"But if this passes, that means queer students can set foot on campus without fear of being expelled," she said, adding that she lived with that "visceral fear" as a queer student. "It's going to be life changing for them."

Schmidt, who now serves as a pastor at Claremont Presbyterian Church and is on track to be ordained in the United Church of Christ, said she would like to see Fuller's faculty and staff get the same protections as students.

"We'll probably see staff members and faculty quit over this," she said. "It's going to be a long journey of education and empathy before staff have that same protection."

The proposed standards would also protect conservative Christian students "who will not be targeted or viewed as bigots," Schmidt said.

"A place where a wide variety of theology is safe is so rare these days," she said. "It feels like holy ground."

Past and current students say Fuller has historically been a rare "third space" where a multitude of views are welcome. But for LGBTQ+ students, it has also been stress-inducing.

Joshua Beckett, who earned his doctorate from Fuller and taught a class in sexuality and ethics in which Schmidt was a student, said the students and professors on campus are not monolithic on this topic.

"They tend to be more open-minded and more willing to sit with nuance and uncertainty while being tolerant of different views," he said. "The administration and board are very conservative and inflexible."

Beckett, who is gay, said he did not date while attending Fuller for fear of being expelled, which affected his mental health and "added a lot of stress during an already difficult time."

Dylan Parker, a doctoral student at Fuller based in Arkansas, supports the proposed changes.

"Students would be able to live faithfully within the standards of their own denominations and professors would be able to exercise academic freedom as long as they support the institution's stance," he said. He suggests the revisions would allow professors to be affirming or non-affirming of LGBTQ+ people.

The seminary has done a good job of remaining committed to multi-denominational dialogue, which in itself can be challenging, Parker said, but needs to do more to cultivate a culture where multiple perspectives feel invited to the table.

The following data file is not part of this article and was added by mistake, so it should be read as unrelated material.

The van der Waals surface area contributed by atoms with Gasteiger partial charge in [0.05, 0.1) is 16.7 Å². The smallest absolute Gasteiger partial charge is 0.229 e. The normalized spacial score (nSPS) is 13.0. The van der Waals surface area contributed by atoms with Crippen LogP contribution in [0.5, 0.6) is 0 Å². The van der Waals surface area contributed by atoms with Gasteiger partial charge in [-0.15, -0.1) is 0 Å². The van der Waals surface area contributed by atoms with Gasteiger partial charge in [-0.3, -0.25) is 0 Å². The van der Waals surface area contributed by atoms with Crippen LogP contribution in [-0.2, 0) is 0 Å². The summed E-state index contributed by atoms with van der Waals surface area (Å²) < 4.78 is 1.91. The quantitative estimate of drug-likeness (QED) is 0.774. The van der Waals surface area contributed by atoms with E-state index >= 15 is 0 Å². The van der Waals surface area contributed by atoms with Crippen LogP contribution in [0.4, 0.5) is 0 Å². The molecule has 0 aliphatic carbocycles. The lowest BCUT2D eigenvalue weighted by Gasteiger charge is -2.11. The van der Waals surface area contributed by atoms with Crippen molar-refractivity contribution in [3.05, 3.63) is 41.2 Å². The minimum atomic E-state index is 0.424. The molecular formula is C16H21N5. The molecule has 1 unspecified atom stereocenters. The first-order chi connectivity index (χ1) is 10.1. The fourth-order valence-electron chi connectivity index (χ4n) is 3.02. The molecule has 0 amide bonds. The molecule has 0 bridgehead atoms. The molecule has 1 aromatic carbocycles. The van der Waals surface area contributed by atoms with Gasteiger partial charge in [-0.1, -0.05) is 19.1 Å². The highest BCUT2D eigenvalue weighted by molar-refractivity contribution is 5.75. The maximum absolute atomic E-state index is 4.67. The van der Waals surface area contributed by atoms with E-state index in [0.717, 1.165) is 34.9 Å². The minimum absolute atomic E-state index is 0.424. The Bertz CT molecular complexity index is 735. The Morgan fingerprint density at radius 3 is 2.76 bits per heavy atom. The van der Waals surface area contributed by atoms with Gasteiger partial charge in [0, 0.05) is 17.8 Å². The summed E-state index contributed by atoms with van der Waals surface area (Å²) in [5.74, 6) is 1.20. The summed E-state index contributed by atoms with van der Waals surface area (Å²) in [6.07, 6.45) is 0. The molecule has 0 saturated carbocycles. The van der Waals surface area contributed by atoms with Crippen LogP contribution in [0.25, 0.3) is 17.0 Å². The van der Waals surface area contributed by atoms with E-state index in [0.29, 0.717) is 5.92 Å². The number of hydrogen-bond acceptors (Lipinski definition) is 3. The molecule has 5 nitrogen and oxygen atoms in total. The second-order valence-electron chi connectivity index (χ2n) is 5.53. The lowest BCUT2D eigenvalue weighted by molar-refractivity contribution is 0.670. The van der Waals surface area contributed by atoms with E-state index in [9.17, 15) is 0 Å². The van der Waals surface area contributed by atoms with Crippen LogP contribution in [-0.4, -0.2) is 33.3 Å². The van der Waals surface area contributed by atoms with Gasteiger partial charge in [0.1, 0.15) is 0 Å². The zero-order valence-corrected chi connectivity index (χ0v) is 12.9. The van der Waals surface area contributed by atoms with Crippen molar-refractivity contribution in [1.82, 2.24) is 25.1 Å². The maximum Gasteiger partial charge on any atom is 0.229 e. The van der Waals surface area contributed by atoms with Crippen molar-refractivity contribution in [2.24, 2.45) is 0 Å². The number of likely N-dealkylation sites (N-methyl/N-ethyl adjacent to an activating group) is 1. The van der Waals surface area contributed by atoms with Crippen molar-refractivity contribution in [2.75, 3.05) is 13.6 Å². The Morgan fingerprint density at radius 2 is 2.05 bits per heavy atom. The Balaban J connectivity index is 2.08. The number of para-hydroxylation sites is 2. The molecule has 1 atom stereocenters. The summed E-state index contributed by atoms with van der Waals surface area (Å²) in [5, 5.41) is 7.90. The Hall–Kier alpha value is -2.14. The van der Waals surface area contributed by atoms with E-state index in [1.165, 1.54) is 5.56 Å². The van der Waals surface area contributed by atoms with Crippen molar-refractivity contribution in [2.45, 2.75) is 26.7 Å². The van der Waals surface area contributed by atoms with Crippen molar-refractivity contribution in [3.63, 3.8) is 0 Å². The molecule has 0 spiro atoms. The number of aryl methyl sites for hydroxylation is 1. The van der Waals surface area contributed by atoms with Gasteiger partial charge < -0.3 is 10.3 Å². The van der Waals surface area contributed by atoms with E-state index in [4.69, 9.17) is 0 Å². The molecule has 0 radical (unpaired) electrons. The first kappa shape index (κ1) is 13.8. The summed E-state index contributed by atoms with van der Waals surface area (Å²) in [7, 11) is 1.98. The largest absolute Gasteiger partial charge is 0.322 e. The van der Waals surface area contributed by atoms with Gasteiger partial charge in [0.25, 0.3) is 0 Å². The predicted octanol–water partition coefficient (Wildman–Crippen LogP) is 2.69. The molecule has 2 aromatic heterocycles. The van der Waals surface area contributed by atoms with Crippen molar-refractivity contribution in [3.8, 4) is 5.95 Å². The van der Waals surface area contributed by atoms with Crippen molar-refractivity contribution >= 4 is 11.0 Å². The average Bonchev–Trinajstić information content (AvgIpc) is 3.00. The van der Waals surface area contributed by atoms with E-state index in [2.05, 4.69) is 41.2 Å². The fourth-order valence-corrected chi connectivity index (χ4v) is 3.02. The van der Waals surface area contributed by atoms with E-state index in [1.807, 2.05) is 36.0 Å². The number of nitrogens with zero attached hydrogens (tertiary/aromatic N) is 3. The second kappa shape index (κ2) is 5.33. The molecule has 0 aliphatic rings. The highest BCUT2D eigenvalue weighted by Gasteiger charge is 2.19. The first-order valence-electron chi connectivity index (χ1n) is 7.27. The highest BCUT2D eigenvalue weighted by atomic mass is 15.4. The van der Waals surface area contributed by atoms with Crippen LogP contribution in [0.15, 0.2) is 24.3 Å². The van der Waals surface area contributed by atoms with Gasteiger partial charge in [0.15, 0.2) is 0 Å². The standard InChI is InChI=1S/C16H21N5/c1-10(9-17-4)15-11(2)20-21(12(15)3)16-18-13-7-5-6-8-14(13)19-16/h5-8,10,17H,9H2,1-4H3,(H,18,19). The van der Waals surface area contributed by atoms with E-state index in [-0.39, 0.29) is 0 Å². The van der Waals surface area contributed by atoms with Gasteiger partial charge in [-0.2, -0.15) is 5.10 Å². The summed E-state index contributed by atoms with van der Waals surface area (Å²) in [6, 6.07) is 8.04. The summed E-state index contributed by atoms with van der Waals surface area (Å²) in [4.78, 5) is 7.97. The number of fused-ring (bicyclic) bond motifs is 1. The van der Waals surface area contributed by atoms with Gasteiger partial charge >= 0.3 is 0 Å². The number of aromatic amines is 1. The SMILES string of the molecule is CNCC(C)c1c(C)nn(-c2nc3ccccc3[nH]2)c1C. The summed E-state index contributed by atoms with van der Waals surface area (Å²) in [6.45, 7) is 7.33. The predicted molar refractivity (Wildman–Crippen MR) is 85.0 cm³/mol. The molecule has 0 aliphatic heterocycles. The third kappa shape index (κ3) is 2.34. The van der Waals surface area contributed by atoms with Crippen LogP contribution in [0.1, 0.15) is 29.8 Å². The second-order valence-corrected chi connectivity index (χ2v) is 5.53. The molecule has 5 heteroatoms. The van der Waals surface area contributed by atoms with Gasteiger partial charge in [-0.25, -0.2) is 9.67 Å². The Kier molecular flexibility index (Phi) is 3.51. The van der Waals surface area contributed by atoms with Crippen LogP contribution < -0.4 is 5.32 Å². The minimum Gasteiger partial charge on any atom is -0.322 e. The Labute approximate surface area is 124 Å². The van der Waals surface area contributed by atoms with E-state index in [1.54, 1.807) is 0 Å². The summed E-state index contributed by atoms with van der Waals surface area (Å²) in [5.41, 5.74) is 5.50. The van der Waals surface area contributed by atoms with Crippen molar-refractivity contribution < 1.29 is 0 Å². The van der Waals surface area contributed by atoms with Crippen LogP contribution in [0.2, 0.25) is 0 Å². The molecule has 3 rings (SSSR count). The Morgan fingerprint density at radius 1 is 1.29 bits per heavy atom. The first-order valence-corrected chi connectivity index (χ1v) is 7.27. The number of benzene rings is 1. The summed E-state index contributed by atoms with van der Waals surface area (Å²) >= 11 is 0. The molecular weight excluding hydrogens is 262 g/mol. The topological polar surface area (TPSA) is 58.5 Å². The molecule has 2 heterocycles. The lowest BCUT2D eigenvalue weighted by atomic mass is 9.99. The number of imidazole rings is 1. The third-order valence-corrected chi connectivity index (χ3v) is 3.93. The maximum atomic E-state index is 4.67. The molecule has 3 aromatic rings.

"I've not personally felt that Fuller is antagonistic toward any perspective," he said. "But there is a general lack of clarity on what perspectives are welcome."

The acknowledgement of theological diversity is certainly lacking in evangelical seminaries, Hawthorne said.

"They've had an inability to acknowledge the legitimate diversity of opinion among committed Christians who have studied Scripture, who are believers, and aren't trying to go along with what is culturally easy."

Jeff Chan, who graduated from Fuller with a doctoral degree in Christian leadership and masters in psychology in 2016, now specializes in working with LGBTQ+ individuals and couples, particularly those conflicted between their sexual and religious identities. Chan, who grew up in the Deep South, said Fuller, at the time, seemed like a breath of fresh air.

"I was known as a gay man on campus and fellow students and professors appreciated hearing my position as a gay Christian," he said.

But after he graduated, the lawsuits changed the atmosphere, spreading fear and uncertainty among students, Chan said. He says his positive experience at Fuller played a crucial role in reconciling his sexuality with his Christian faith.

Chan is excited to see how Fuller's trustees vote on the proposed changes. He says he would teach at a campus where he is asked to formally acknowledge the college's traditional view of marriage, yet is allowed to be himself.

"If I have a seat at the table, they can hold whatever position they want," Chan said. "That still feels sad, but if it allows for that third space where people can come together, I think it's still valuable."


Associated Press religion coverage receives support through the AP's collaboration with The Conversation US, with funding from Lilly Endowment Inc. The AP is solely responsible for this content.

by Deepa Bharath